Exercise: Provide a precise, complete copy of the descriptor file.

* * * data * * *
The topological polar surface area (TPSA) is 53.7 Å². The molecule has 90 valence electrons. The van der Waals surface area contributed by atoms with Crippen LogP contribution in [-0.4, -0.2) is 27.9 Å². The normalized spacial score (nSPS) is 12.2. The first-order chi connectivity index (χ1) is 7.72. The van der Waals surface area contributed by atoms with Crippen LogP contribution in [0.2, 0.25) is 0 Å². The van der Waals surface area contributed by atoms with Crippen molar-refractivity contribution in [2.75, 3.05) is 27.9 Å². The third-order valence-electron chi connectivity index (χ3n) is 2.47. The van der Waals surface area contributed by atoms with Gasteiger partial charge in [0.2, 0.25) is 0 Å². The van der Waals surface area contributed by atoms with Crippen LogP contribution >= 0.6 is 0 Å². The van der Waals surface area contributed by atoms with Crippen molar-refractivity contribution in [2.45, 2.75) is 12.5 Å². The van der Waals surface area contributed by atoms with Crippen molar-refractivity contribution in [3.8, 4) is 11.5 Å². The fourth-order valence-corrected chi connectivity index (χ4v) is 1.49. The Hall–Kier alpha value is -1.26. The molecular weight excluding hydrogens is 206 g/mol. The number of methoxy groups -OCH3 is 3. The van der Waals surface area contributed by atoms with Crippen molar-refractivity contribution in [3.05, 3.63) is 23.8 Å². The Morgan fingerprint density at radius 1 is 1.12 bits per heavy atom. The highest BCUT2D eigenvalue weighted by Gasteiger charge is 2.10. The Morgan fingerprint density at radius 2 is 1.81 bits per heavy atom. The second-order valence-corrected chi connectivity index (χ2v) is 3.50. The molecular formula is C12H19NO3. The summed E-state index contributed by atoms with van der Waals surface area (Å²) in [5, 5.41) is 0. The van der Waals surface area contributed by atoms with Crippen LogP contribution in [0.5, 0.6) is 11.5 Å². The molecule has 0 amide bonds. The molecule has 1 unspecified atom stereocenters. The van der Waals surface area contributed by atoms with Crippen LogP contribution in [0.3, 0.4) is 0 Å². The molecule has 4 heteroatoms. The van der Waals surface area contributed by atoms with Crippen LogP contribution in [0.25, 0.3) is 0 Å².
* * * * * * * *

The topological polar surface area (TPSA) is 53.7 Å². The molecule has 90 valence electrons. The van der Waals surface area contributed by atoms with Crippen LogP contribution in [-0.4, -0.2) is 27.9 Å². The normalized spacial score (nSPS) is 12.2. The first-order chi connectivity index (χ1) is 7.72. The van der Waals surface area contributed by atoms with Crippen LogP contribution in [0.2, 0.25) is 0 Å². The van der Waals surface area contributed by atoms with Crippen molar-refractivity contribution in [2.75, 3.05) is 27.9 Å². The third-order valence-electron chi connectivity index (χ3n) is 2.47. The van der Waals surface area contributed by atoms with Gasteiger partial charge in [0.2, 0.25) is 0 Å². The van der Waals surface area contributed by atoms with Crippen LogP contribution >= 0.6 is 0 Å². The van der Waals surface area contributed by atoms with Crippen molar-refractivity contribution in [2.45, 2.75) is 12.5 Å². The van der Waals surface area contributed by atoms with Crippen molar-refractivity contribution in [3.8, 4) is 11.5 Å². The fourth-order valence-corrected chi connectivity index (χ4v) is 1.49. The Hall–Kier alpha value is -1.26. The molecular weight excluding hydrogens is 206 g/mol. The number of methoxy groups -OCH3 is 3. The van der Waals surface area contributed by atoms with Crippen molar-refractivity contribution in [3.05, 3.63) is 23.8 Å². The Morgan fingerprint density at radius 1 is 1.12 bits per heavy atom. The highest BCUT2D eigenvalue weighted by Gasteiger charge is 2.10. The Morgan fingerprint density at radius 2 is 1.81 bits per heavy atom. The second-order valence-corrected chi connectivity index (χ2v) is 3.50. The molecular formula is C12H19NO3. The summed E-state index contributed by atoms with van der Waals surface area (Å²) in [5, 5.41) is 0. The van der Waals surface area contributed by atoms with Crippen LogP contribution in [0.5, 0.6) is 11.5 Å². The molecule has 0 amide bonds. The molecule has 1 unspecified atom stereocenters. The van der Waals surface area contributed by atoms with Crippen LogP contribution in [0.3, 0.4) is 0 Å². The molecule has 4 heteroatoms. The van der Waals surface area contributed by atoms with Crippen LogP contribution in [0.25, 0.3) is 0 Å².